IVRs: 5 Things You Really Don’t Need to Say

As a professional voice talent who specializes in voicing all manner of telephone applications — and as someone who’s done it for awhile — I can confess to some of it being quite formulaic. Basically, what everyone wants is a warm greeting for their callers, simple instructions as to which department people should shuffle their calls, and perhaps a courteous after-hours greeting explaining when people can call back and start the whole process again.

It becomes clear to me, though, that there are commonly heard aspects to automated phone systems which people hear all the time. Because they’re so familiar and widely heard, people are convinced they’re necessary in *their* systems, even when they just plain don’t make sense. Maybe these prompts were important at one time, but they no longer are needed.

Top 5 Things Not to Say Anymore

I’ve composed a list of ‘instructions’ which I’m repeatedly asked to voice, but just plain don’t make sense. These 5 prompts could probably be purged from phone trees forever.

  1. “Please leave your name, number, and a brief message….”

Is anyone unclear about what sort of information we should leave on a voicemail system? Has anyone not known what to leave in a message? Perhaps, in a panic, someone recorded: “…so, if you could get back to me about that, it would be great. My shoe size is 8 and a half, my favorite Jello flavor is lime, and my address is 10 Main Street. Thanks!” I think we all know what data is preferred in this voicemail message context. And, as for asking for a “Brief message?” It’s a veritable invitation for people to ramble.

  1. “To end this call, please hang up.”

Watch any child playing with a toy phone. What do children do when they’re finished talking? They hang up. Every time. They don’t need to be told. Neither do your callers.

  1. “Our website is: WWW….”

I’m going to play the “Caller is Smarter Than You Think” card, and send this out: I think we all know — by now — that most web domains start with “WWW” — correct? I remember the first time I had to say “WWW” in a radio commercial, and thinking: This is impossible to say smoothly. It’s become so automatic now, that it’s effortless for most people to say, and it’s now taken for granted that if you’re talking about a website, most will automatically begin with “WWW.” Unless your web address has a different log-in protocol, and your site begins with “WWW,” you’re safe in just writing “Visit our website at angrysquirrel.com for a full listing of our prices and services.”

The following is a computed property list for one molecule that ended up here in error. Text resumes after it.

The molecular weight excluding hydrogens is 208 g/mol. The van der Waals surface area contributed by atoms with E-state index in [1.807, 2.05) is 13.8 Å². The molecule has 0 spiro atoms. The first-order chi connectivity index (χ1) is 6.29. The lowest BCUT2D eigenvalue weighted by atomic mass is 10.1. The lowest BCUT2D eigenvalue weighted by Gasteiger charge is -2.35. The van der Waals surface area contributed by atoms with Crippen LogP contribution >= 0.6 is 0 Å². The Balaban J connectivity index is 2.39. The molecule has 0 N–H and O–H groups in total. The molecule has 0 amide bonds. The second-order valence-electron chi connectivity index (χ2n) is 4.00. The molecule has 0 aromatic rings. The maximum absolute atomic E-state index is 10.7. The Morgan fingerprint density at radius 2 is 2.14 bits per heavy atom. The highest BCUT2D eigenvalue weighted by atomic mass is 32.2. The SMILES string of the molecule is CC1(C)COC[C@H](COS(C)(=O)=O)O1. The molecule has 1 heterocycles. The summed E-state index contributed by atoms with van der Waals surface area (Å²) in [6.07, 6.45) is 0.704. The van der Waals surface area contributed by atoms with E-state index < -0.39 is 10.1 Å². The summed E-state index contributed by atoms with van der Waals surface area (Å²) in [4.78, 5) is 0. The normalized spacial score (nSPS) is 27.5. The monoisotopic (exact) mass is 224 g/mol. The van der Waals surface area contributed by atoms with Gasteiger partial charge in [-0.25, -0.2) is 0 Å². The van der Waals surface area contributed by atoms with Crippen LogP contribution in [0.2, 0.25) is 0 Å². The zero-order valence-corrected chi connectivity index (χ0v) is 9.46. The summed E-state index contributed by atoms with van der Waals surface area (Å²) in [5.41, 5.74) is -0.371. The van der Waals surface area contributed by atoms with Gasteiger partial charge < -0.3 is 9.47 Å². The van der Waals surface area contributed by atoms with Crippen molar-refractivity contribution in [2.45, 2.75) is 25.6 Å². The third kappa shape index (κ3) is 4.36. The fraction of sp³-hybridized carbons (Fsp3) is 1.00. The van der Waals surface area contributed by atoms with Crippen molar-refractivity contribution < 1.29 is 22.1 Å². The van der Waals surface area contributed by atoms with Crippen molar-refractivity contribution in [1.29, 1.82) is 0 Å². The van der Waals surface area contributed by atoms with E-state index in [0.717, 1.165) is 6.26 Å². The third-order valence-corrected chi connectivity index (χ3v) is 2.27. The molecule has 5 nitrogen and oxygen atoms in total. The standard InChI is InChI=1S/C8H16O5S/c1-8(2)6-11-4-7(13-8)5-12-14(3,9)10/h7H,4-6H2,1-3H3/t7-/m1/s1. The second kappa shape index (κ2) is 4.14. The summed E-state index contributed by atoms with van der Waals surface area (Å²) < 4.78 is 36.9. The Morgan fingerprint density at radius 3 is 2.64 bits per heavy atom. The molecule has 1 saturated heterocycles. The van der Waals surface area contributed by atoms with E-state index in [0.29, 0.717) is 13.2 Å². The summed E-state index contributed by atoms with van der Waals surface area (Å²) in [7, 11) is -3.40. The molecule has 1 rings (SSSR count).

1. “We Are Experiencing a Higher-Than-Normal Call Volume.”

So, if I’d called ten minutes earlier, I would have gotten straight through to the CEO? I don’t believe it. Especially when you encounter the message during off hours. Most times, when I’m asked to record that phrase, it’s a part of the company’s main IVR greeting and it’s not swapped in during the busy times and swapped out for a “Normal Call Volume” message. I maintain that it’s a device to make the company “feel” bigger; to make callers feel grateful that they even got through; and to make a caller more tolerant of her time on hold. (Plus, writing: “We’re short of call center staff” doesn’t exactly inspire confidence.) It’s time to drop take this off your call script.

  1. “Please listen carefully, as our options have recently changed…”

Chances are, if your callers have called in on a regular basis, they’re probably pretty safe in simply pressing the extension they’re accustomed to, even if there are minor tweaks to the voicemail (and those are usually due to staff changes; it’s unusual for entire departments to have their extensions completely re-assigned.) What I actually frequently want to record for a company is this message: “Please listen carefully, our extensions have NOT recently changed; I just worked really hard recording these!”

Keep It Natural, Avoid Clichés

I think it’s possible to design a phone system which gets the job done. You want a message that welcomes, sorts, informs, and thanks. It’s best to have it written in such a way that the spoken words read conversationally…and can therefore be read in a natural, candid way which avoids formulas and clichés.

What are your pet peeves when listening to a company’s call recordings? Which dated messages would you delete?

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